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[cryptography] The Compromised Internet



At 01:07 PM 9/25/2013, John Young wrote:
>Now that it appears the Internet is compromised what other
>means can rapidly deliver tiny fragments of an encrypted
>message, each unique for transmission, then reassembled
>upon receipt, kind of like packets but much smaller and less
>predictable, dare say random?

Fundamentally, what you're asking for doesn't make sense.
Threat models are about economics, scale, and mistakes,
and even if we don't have security bugs, we still have economics.

The internet is designed to be a system that lets everybody
in the world talk to everybody else, without pre-arranged connections,
with enough bandwidth to say the things they want to say
(e.g. watch cat videos on YouTube funded by advertising.)

Spread-spectrum radio is great for short distance concentration;
we most commonly use it in wifi or cellular phone technologies,
but then that data gets concentrated by long-haul fiber and routing providers.
Content traditionally gets handled by end users, but in practice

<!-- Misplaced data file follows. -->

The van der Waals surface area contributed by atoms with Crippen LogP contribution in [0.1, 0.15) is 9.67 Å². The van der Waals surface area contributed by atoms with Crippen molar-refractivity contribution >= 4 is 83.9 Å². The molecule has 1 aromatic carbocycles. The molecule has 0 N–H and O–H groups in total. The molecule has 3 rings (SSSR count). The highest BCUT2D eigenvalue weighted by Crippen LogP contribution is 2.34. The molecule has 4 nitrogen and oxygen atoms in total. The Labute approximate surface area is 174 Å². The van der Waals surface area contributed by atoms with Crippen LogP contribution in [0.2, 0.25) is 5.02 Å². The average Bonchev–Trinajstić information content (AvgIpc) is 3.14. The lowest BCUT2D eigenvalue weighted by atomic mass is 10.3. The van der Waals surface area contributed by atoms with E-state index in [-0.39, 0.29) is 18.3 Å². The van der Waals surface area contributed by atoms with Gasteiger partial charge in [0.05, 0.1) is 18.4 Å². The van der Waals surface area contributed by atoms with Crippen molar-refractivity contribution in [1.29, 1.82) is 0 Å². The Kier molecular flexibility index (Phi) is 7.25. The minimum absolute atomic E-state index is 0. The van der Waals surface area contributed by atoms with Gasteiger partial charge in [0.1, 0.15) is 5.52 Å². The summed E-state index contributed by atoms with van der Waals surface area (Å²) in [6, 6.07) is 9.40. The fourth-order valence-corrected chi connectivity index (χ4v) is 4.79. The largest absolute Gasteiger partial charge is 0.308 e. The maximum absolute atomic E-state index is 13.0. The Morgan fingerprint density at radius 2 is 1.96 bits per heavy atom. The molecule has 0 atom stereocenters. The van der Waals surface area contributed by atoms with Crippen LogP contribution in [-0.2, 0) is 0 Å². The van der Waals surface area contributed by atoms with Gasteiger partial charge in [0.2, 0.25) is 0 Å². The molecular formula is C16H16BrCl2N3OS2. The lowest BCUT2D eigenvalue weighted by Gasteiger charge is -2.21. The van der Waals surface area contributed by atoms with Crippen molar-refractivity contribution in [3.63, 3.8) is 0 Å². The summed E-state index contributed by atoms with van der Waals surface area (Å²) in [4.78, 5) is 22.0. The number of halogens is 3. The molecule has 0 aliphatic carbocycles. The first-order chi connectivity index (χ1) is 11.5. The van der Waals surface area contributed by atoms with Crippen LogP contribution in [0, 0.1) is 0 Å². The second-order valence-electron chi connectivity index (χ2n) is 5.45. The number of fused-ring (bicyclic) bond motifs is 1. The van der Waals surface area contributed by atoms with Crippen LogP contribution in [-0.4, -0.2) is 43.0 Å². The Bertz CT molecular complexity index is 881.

by a bunch of service providers who have economies of scale
that provide concentrated data to advertisers or low operating costs.

The recent internet security attacks have been based on scale,
though they've sometimes taken advantage of security mistakes as well.
Endpoint service providers can be forced to give up content and addresses;
transport service providers can be forced to give up address pairs,
traffic volumes, and sometimes end user identities, and in some cases
can also be forced to divulge content.

You have to fight scale threats with scale defenses.
If you want to get security at vaguely current internet prices
(e.g. tens of dollars per mbps per month instead of thousands),
you'll still need to piggyback on the existing infrastructure.
So you'll need to do encrypted tunnels over it,
with lots of endpoints (to make traffic analysis harder),
limited information visible to the endpoints,
and ways to make compromising endpoints harder.
That means technologies like TOR and remailers,
and one of the risks is finding that half the TOR nodes
are actually run by the KGB/FBI/other attackers.
The way to change scale is to move from communications networks
that can be wiretapped wholesale to types that can only be
wiretapped one at a time (e.g. 1024-bit DH PFS is better than
subpoenaable reusable 2048-bit RSA keys.)

You can do some jurisdictional arbitrage, if you know that the
NSA not only won't be wiretapping your server in Europe,
but also that they won't be trading favors with the local European spooks.
But it seems like that's a mug's game these days.

None of that means that it wouldn't be fun to build UUCP-over-IPSEC,
but if you and your buddy Bob are the only two users,
it's still susceptible to traffic analysis.